The real answer to the Apple tax case is unitary taxation

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There has been a lot of heat about Apple’s tax abuse, and rightly so. There has been less focus on how to solve the problem and yet that answer is known. It is to be found in unitary taxation. I wrote about this in The Courageous State, saying:

If country-by-country reporting were to be introduced to make multinational corporations accountable, whether they were quoted on a stock exchange or not, then a new method for the allocation of profits between states that would ensure that there was fair taxation of the profits of multinational corporations between countries could also be introduced.

Country-by-country reporting would provide the essential data to check the credibility of such a system which would allocate the total profits made by a company for a year to each and every one of the jurisdictions in which it operates on the basis of a formula. The normal formula used is called the Massachusetts formula and it allocates one-third of the profit on the basis of the state where sales take place, one-third on the basis of the state where staff are engaged and one-third on the basis of where physical assets owned by the corporation are located. Since it is impossible to make a profit without customers, and it is impossible for a company to make profit without engaging people, and every company, without exception, must make use of physical assets at some point, then this formula is in itself complete and allocates profit as fairly as possible on the basis of the true factors of production that generate it. Adding another factor to allow for the use of natural resources would add to the credibility of the formula, as would allocating the tax bill on the basis of head count in a country and not the cost of paying staff in a jurisdiction.

This system of taxation is, inevitably, prejudicial to tax havens. It is rare that there are any physical assets located in these places: the average tax haven company only requires a slot in a filing cabinet in the lawyer’s office to support its existence. It is also rare that any tax haven company employs real staff while very few sales actually take place to the population of tax havens, meaning that the overall allocation of profits to such places will be tiny if this system of allocation of profits were to be used to apportion income between states so that each could, in accordance with its own democratic mandate, then decide what rate of tax should be applied to them in the course of collecting its own taxation revenue.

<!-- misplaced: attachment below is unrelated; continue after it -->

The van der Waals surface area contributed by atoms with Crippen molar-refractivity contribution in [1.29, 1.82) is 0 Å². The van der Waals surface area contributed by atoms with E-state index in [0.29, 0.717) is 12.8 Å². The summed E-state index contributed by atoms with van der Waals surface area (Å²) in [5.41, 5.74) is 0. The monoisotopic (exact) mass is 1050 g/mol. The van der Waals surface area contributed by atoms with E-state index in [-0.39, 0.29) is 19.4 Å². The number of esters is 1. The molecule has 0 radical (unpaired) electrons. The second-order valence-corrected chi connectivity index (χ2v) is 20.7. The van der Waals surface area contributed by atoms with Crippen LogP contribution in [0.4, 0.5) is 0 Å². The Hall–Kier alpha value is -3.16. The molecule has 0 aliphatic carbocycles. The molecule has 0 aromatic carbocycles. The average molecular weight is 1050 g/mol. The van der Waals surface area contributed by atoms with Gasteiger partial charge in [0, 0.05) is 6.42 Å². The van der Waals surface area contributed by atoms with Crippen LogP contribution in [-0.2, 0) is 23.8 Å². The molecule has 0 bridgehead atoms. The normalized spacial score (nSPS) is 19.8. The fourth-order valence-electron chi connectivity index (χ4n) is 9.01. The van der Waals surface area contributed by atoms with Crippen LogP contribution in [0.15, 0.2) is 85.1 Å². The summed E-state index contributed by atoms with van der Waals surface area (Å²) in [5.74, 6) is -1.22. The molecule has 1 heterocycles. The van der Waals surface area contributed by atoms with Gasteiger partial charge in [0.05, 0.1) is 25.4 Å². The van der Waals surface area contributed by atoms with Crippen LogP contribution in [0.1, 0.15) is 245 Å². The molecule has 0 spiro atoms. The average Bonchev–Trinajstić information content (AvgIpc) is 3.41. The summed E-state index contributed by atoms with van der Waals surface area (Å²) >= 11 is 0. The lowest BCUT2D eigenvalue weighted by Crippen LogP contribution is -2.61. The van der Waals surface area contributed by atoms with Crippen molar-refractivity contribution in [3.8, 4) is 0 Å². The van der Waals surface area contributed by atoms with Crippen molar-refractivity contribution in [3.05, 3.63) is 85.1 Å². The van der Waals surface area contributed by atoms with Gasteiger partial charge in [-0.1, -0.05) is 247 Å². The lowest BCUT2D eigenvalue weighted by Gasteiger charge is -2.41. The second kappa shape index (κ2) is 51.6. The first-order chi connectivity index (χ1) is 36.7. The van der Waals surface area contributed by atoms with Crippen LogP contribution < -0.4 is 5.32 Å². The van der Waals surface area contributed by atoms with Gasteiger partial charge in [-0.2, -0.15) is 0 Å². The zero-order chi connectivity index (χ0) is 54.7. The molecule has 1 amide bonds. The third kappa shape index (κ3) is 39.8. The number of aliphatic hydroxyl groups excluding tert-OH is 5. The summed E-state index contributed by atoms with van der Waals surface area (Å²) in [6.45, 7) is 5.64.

The system is fair, it is democratic, it defeats one of the principal weapons of the financial/speculative economy in its attempt to withhold taxation payments from all states, whether Courageous or not, and the mechanisms to deliver this system of allocation of profits for taxation purposes can be put in place. That is precisely why Courageous States should support this method of taxation for all multinational corporations.

For more information on unitary taxation this Tax Justice Network briefing is first rate.

And tax justice campaigners are not alone in proposing the idea. This is from the FT’s editorial of June 17 2013:

The best G8 outcome would be an international agreement on how to link tax bases to real economic activity and limit the creation of letterbox subsidiaries whose sole purpose is to locate the most profitable parts of businesses in low-tax jurisdictions – or in no jurisdiction at all.

In the short run, the UK could provide real leadership by backing a push for a common consolidated corporate tax base across the EU. Far from a thin end of the wedge of tax rate harmonisation, CCCTB can protect legitimate tax competition against claims of unfairness. The G8 should also advance the cause of the automatic exchange of tax information between governments, an essential tool for tax authorities to verify that democratically chosen tax structures are working.

The automatic information exchange is happening. The country-by-country reporting is happening. Now we just need the logical tax system to follow on.

This is the time for change to happen.